"Stitching Time" by Stephanie Burgis

March is one of the snowiest months here in New Hampshire, and the flakes have been falling steadily for more than a day now, which may be why Stephanie Burgis's "Stitching Time" so vividly captured my imagination while I was looking through the latest issue of Fortean Bureau. The first few sentences, after all, could be describing the view out my window:
Imagine a farmhouse surrounded by snow. Not a thin layer of soft, flaky whiteness, the kind you might see in more civilized climates--this is Northern Michigan, where the snow falls and falls until it buries the roads, covers the windows, and mounts up before the door.
The second half of the first paragraph, though, is what kept me reading:
The nearest neighbors are a mile away, impossibly far. Every morning, the men in this scattered community dig their way through to the barn where the livestock are sheltered from the cold. Every winter, some of the wives go mad.
The rest of the story proceeds from this premise, as we discover that the narrator has spent two summers in an asylum for the wives gone mad. Madness is the women's territory, a landscape from which they must be rescued by "months of treatment with a starvation diet, months of bible readings and flagellation."

What, though, is the cause of the madness? Older women offer advice to younger: "The winters are long, they whispered to us; watch out. Don't let your imagination run away from you." Imagine a farmhouse surrounded by snow...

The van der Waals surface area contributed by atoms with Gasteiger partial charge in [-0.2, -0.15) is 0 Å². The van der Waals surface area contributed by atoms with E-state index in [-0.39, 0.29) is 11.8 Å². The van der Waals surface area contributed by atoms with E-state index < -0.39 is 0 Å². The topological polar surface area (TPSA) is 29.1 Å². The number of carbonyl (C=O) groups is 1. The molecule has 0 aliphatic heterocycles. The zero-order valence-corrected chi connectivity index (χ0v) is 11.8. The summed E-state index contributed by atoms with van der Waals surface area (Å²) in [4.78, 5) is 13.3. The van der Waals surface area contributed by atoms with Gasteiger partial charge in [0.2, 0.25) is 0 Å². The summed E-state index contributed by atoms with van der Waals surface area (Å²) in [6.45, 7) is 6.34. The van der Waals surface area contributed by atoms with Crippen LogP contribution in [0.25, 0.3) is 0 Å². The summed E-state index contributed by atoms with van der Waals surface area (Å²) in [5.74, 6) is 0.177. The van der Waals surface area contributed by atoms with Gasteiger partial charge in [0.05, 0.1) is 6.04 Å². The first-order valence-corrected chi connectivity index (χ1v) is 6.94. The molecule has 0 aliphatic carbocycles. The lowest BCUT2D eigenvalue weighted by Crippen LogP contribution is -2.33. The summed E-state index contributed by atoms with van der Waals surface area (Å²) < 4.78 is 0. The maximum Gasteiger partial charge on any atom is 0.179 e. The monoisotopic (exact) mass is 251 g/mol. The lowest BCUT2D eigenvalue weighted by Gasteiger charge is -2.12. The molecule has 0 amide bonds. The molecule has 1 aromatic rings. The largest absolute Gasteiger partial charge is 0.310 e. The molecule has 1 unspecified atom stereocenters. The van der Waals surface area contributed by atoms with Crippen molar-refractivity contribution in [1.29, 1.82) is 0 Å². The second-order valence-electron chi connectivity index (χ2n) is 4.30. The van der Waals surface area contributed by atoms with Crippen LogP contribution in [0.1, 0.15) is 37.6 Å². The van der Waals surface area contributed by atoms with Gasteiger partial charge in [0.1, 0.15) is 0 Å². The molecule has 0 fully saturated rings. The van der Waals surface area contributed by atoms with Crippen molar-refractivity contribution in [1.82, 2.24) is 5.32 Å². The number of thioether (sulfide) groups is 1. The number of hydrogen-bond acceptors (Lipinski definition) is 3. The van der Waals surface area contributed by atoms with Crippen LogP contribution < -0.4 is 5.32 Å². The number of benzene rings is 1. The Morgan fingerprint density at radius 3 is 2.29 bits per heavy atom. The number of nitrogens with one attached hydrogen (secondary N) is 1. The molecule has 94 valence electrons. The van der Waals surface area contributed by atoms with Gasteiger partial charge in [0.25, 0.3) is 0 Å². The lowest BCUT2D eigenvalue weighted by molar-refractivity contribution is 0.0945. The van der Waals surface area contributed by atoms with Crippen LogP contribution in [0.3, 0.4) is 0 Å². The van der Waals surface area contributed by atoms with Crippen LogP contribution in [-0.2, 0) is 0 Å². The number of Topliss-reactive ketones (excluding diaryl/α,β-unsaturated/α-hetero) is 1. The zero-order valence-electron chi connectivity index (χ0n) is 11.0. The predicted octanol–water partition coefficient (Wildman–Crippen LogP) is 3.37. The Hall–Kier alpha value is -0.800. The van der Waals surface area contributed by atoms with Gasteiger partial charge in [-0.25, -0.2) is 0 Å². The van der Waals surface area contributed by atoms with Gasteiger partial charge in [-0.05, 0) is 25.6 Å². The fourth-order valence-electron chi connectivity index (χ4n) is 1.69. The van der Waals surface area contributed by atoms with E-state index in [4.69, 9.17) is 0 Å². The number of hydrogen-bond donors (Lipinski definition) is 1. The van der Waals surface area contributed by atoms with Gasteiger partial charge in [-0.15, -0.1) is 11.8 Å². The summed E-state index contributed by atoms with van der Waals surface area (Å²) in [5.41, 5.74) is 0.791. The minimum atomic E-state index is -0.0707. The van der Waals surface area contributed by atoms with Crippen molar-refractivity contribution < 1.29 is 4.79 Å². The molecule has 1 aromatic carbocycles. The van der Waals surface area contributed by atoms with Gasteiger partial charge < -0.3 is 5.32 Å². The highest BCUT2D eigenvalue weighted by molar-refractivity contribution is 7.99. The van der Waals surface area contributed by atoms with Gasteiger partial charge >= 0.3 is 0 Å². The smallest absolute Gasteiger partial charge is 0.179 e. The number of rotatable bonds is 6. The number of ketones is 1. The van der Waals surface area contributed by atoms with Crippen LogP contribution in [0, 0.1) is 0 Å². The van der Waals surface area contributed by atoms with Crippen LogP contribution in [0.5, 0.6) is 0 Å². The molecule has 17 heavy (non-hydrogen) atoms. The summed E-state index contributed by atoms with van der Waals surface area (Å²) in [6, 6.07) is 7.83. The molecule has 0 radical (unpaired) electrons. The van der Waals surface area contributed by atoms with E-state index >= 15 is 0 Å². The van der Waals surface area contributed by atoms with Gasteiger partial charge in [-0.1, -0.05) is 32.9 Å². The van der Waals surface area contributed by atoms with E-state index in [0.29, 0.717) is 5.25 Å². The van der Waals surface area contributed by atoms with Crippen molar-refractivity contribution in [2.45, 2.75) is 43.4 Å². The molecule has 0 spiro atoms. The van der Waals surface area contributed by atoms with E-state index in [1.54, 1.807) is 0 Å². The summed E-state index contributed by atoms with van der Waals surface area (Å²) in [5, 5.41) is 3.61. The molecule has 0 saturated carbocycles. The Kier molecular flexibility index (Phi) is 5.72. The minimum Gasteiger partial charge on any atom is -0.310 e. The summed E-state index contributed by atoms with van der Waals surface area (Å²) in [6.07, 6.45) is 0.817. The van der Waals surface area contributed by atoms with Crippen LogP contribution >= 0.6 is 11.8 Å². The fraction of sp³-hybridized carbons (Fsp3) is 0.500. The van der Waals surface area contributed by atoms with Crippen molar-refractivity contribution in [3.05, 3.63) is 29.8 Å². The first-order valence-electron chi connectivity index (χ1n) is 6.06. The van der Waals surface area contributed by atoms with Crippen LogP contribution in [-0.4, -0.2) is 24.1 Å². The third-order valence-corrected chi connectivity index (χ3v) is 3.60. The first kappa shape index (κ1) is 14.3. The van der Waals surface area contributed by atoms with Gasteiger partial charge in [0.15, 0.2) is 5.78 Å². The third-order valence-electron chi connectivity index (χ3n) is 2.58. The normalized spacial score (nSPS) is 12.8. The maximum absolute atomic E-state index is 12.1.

Who are these women? Mail-order brides in a town well-practiced at holding welcoming parties. If a woman dies, a replacement can be ordered -- and without imagination, they are interchangeable, and no more dangerous than any other tool.

But time can be harnessed in cross-stitches, and devils can be tamed with dancing, and spring always returns.

It's a hopeful end to a sad story, a story that proceeds by a method of accumulation, with each repetition of a word or detail being meaningful. By the story's second half, the sentences are like seasons, reminiscent of what has come before, but with a change in light or temperature. The story begins with colors in cross-stitch "mimicking our wildness and our despair" and ends with new colors inspired by a moment of either insanity or vision: "bright golden thread for Ellen's baby, blue for freedom, purple and red for the other women who had suffered." The colors of threads may have changed, but the colors themselves have been there all along -- blue was always the color of the lake in which one woman drowned herself to escape the asylum, and the awful building itself was made of red brick. The colors, perhaps, were waiting for new, more imaginative, meaning.

Thus, the story itself becomes like the cross-stitch, its threads woven together more carefully than might be apparent from a quick glance. Like a snowstorm, it contains both beauty and terror.